“Truth and Reconciliation”
|Stars range from 5-1.|
Just last week a horrendous terrorist act by a child was carried out in Turkey when a 14-year-old suicide bomber killed over 50 people at a Kurdish wedding. The use of children as agents of terrorism is nothing new, as demonstrated by Quietly, Owen McCafferty’s sharply honed 70-minute drama kicking off the season at the Irish Rep. The play, in a production that originated under Jimmy Fay’s direction at Dublin’s Abbey Theatre (Ireland’s national theatre), is being given in association with the Public Theater.
It’s set in 2009, and the bombing it references (presumably fictional but nonetheless representative) occurred in 1974, when five Irish Catholic men died after a 16-year-old Protestant boy enlisted by the Ulster Volunteer Force threw a bomb into a Belfast pub where the men had gathered to watch a soccer (football) match.
Suicide bombing was not the fashion in the Northern Ireland troubles that form the play’s background, which allows McCafferty to create a situation where Ian (Declan Conlon), the bomber, now 52, arranges to meet up with Jimmy (Patrick O’Kane), also 52, the son of one of the men killed in the bombing. The political issues of the 70s may have been settled, at least technically, but the passions that roiled the citizens continue to seethe.
Both men are seeking “truth and reconciliation.” Jimmy—fiercely confrontational, his shaved head and bristling intensity giving him a thuggish cast—wishes to purge the anger and hate still tearing him up. Ian—bearded, in a black jacket, and patiently self-assured despite the immense weight on his shoulders—seeks understanding and redemption. The setting is the renovated pub where the bombing happened—a rather generic-looking design by Alyson Cummins—now run by Robert (Robert Zawadzki), a Polish immigrant.
As the confrontation between Ian and Jimmy unfolds, another form of conflict is being enacted in the form of a World Cup qualifying soccer match between Poland and Northern Ireland, viewed by the characters—Robert being the most invested—somewhere over the audience’s heads. Outside the pub, a bunch of hooligans may threaten trouble if Poland wins. Knowing whereof he speaks, Jimmy, says “Kids can do more damage than you think,” and asks if he should get rid of them, but Robert, preferring to avoid more trouble, declines the offer.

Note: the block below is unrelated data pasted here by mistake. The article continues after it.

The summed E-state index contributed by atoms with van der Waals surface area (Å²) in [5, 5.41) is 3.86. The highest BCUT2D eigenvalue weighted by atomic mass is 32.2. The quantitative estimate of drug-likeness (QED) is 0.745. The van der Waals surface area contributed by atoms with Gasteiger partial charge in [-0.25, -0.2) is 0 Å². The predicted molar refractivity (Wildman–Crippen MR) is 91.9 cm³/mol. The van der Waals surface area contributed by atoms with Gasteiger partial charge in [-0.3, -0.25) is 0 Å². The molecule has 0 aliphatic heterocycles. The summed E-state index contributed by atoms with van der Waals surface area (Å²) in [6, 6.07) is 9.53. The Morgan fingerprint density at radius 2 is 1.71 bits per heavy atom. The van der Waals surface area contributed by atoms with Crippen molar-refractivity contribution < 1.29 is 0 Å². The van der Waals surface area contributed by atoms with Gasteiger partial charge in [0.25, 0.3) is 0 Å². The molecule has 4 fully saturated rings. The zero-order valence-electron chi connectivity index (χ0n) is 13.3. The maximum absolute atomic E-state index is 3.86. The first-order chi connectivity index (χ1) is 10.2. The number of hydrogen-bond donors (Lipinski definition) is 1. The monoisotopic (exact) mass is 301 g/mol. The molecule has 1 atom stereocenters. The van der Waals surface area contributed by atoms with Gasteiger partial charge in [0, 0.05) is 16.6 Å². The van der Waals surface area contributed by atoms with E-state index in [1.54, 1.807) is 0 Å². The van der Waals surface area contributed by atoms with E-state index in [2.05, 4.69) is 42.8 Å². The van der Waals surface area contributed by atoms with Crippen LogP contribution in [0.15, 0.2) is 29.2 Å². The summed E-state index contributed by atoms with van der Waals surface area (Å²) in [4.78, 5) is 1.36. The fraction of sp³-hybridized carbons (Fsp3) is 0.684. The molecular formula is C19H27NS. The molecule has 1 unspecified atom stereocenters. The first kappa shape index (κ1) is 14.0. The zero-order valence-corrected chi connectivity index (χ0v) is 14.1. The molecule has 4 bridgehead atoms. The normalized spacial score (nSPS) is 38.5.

The meeting between Ian and Jimmy, though instigated by the latter, begins with Jimmy unable to restrain himself from head-bumping Ian, whom he’s never met; despite several furious flare-ups, the men—while drinking Harp drawn from the bar’s practical taps—engage in an intense verbal exchange, some of it loud, some muted with extended pauses, over the past and their personal suffering; meanwhile, Robert, drawn both to their debate and to the soccer game, watches quietly. Eventually, a kind of rapprochement brings the immediate conflict to an end, but the result of the soccer match portends further danger as the lights go dark. If we’re not being polarized over one thing, McCafferty seems to be saying, wait a few seconds and there’ll be something else to fight over.
Quietly is emotionally rich and beautifully acted, with thick Irish brogues, under Fay’s carefully orchestrated direction, but, even at little more than an hour in length, its drama and surprises begin to dissipate. The concept is stimulating but in practice is hard to sustain. Still, one wonders, what would a play be like about a present-day terrorist seeking reconciliation with a victim 35 years from now? If they keep killing themselves, though, there’s no way we’ll ever know.
Irish Repertory Theatre
132 W. 22nd St., NYC
Through September 25